MIT Art-Science Project Makes $2 Million Diamond “Disappear” at the NY Stock Exchange


The New Yorker

Artnet

Frieze

The RIBA Journal

Business Insider

CAST / MIT

Press Release download

Cambridge, MA and New York, NY, August 29, 2019 — The MIT Center for Art, Science & Technology (CAST) and the New York Stock Exchange (NYSE) will present The Redemption of Vanity, created by artist Diemut Strebe in collaboration with MIT scientist Brian Wardle and his lab, on view at the New York Stock Exchange September 13, 2019 - November 25, 2019. For the work, a 16.78 carat natural yellow diamond valued at $2 million from L.J. West Diamonds, Inc. was coated using a new procedure of generating carbon nanotubes (CNTs), recently measured to be the blackest black ever created, which makes the diamond seem to disappear into an invisible void.
The patented carbon nanotube technology (CNT) absorbs more than 99.96% of light and was developed by Professor Wardle and his necstlab lab at MIT.
“Any object covered with this CNT material loses all its plasticity and appears entirely flat, abbreviated/reduced to a black silhouette. In outright contradiction to this we see that a diamond, while made of the very same element (carbon) performs the most intense reflection of light on earth. Because of the extremely high light absorbtive qualities of the CNTs, any object, in this case a large diamond coated with CNT’s, becomes a kind of black hole absent of shadows,“ explains Strebe. “The unification of extreme opposites in one object and the particular aesthetic features of the CNTs caught my imagination for this art project.”
“Strebe’s art-science collaboration caused us to look at the optical properties of our new CNTgrowth, and we discovered that these particular CNTs are blacker than all other reported materials by an order of magnitude across the visible spectrum”, says Wardle. The MIT team is offering the process for any artist to use. “We do not believe in exclusive ownership of any material or idea for any artwork and have opened our method to any artist,” say Strebe and Wardle.
“The project explores material and immaterial value attached to objects and concepts in reference to luxury, society and to art. We are presenting the literal devaluation of a diamond, which is highly symbolic and of high economic value. It presents a challenge to art market mechanisms on the one hand, while expressing at the same time questions of the value of art in a broader way. In this sense it manifests an inquiry into the significance of the value of objects of art and the art market,” says Strebe. “We are honored to present this work at The New York Stock Exchange, which I believe to be a most fitting location to consider the ideas embedded in The Redemption of Vanity.” “The New York Stock Exchange, a center of financial and technological innovation for 227 years, is the perfect venue to display Diemut Strebe and Professor Brian Wardle’s collaboration.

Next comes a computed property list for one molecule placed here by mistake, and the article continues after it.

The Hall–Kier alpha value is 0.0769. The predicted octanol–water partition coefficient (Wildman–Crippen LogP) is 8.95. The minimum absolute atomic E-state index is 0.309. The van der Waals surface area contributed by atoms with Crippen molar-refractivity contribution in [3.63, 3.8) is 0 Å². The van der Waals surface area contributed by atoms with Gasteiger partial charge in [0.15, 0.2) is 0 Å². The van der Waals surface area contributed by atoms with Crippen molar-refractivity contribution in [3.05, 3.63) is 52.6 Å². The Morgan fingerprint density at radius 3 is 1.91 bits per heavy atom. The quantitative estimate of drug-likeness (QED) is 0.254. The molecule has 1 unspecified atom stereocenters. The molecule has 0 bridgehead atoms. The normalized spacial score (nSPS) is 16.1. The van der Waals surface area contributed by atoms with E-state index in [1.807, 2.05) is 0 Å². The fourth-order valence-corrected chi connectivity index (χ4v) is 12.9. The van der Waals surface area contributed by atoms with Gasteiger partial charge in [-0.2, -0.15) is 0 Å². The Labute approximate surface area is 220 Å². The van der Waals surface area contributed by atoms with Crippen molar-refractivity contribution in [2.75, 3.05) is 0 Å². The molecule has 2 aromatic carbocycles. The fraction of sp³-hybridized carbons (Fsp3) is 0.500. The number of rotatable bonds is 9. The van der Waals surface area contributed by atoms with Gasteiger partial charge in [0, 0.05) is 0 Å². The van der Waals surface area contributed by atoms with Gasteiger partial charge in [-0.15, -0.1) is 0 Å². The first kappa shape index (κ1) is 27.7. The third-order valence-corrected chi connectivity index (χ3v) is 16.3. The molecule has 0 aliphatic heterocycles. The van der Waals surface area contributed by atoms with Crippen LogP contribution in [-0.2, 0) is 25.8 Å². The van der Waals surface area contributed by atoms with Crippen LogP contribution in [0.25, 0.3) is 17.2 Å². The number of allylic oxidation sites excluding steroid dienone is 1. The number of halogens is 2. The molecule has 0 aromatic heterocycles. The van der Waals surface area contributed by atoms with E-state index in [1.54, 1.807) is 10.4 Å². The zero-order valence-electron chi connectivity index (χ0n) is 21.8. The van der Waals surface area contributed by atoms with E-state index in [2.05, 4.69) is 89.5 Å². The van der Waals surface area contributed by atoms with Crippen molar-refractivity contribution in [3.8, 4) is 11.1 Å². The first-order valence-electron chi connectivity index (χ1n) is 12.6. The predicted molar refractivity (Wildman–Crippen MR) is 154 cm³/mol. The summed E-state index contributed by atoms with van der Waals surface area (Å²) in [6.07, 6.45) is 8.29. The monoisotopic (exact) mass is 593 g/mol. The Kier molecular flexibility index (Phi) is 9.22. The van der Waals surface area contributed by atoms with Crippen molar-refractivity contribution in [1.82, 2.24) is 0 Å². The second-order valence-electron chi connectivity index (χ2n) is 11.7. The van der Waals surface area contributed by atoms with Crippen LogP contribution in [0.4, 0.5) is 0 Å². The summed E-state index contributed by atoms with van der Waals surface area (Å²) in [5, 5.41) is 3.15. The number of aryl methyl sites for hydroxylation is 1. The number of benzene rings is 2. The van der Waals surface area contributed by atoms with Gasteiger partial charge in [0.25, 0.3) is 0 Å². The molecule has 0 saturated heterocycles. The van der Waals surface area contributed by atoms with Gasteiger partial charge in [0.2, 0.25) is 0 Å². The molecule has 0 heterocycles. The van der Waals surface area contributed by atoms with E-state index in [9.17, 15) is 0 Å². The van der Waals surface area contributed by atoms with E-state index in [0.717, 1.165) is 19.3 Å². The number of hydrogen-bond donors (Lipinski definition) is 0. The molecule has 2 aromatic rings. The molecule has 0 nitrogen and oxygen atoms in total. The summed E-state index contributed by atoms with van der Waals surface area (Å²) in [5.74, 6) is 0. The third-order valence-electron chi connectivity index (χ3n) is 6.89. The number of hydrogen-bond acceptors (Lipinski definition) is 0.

Their work brings together cutting-edge nanotube technology and a natural diamond, which is a symbol of both value and longevity,” said John Tuttle, NYSE Group Vice Chairman & Chief Commercial Officer.
“We welcome all scientists and artists to venture into the world of natural color diamonds. The Redemption of Vanity exemplifies the bond between art, science, and luxury. The 16-carat vivid yellow diamond in the exhibit spent millions of years in complete darkness, deep below the earth's surface. It was only recently unearthed — a once-in-a-lifetime discovery of exquisite size and color. Now the diamond will relive its journey to darkness as it is covered in the blackest of materials. Once again, it will become a reminder that something rare and beautiful can exist even in darkness,” said Larry West.
The “disappearing” diamond in The Redemption of Vanity is a $2 Million Fancy Vivid Yellow SI1 (GIA), Radiant shape, from color diamond specialist, L.J. West Diamonds, Inc. of New York. The Redemption of Vanity, conceived by Diemut Strebe, has been realized with Brian L. Wardle, Professor of Aeronautics and Astronautics and Director of necstlab and Nano-Engineered Composite aerospace STructures (NECST) Consortium and his team Drs. Luiz Acauan and Estelle Cohen, in conjunction with Strebe’s residency at MIT supported by the Center for Art, Science & Technology (CAST).

ABOUT THE ARTISTS

Diemut Strebe is a conceptual artist based in Boston, MA and a MIT CAST Visiting Artist. She has collaborated with several MIT faculty, including Noam Chomsky and Robert Langer on Sugababe (2014), Litmus (2014) and Yeast Expression (2015); Seth Lloyd and Dirk Englund on Wigner’s Friends (2014); Alan Guth on Plötzlich! (2018); researchers in William Tisdale’s Lab on The Origin of the Works of Art (2018); Regina Barzilay and Elchanan Mossel on The Prayer (2019); and Ken Kamrin and John Brisson on The Gymnast (2019). Strebe is represented by the Ronald Feldman Gallery.
Brian L. Wardle is a Professor of Aeronautics and Astronautics at MIT and the director of the necstlab research group and MIT’s Nano-Engineered Composite aerospace STructures (NECST) Consortium. Wardle previously worked with CAST Visiting Artist Trevor Paglen on The Last Pictures project (2012).

ABOUT THE MIT CENTER FOR ART, SCIENCE & TECHNOLOGY